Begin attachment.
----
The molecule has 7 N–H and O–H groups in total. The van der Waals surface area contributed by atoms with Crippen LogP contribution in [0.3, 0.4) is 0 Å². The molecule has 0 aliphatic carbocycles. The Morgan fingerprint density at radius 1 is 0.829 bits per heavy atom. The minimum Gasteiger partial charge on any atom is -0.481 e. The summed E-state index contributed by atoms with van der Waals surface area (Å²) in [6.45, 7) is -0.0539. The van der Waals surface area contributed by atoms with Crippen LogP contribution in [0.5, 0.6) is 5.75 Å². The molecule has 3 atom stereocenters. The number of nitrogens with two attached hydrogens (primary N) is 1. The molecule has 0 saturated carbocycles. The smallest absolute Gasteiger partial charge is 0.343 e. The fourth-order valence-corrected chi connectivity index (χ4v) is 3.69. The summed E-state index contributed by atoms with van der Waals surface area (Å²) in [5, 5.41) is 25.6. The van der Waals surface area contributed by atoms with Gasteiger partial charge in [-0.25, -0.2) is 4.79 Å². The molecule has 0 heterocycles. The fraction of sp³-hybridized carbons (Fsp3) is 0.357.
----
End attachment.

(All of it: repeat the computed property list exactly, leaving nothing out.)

The molecule has 7 N–H and O–H groups in total. The van der Waals surface area contributed by atoms with Crippen LogP contribution in [0.3, 0.4) is 0 Å². The molecule has 0 aliphatic carbocycles. The Morgan fingerprint density at radius 1 is 0.829 bits per heavy atom. The minimum Gasteiger partial charge on any atom is -0.481 e. The summed E-state index contributed by atoms with van der Waals surface area (Å²) in [6.45, 7) is -0.0539. The van der Waals surface area contributed by atoms with Crippen LogP contribution in [0.5, 0.6) is 5.75 Å². The molecule has 3 atom stereocenters. The number of nitrogens with two attached hydrogens (primary N) is 1. The molecule has 0 saturated carbocycles. The smallest absolute Gasteiger partial charge is 0.343 e. The fourth-order valence-corrected chi connectivity index (χ4v) is 3.69. The summed E-state index contributed by atoms with van der Waals surface area (Å²) in [5, 5.41) is 25.6. The van der Waals surface area contributed by atoms with Gasteiger partial charge in [-0.25, -0.2) is 4.79 Å². The molecule has 0 heterocycles. The fraction of sp³-hybridized carbons (Fsp3) is 0.357.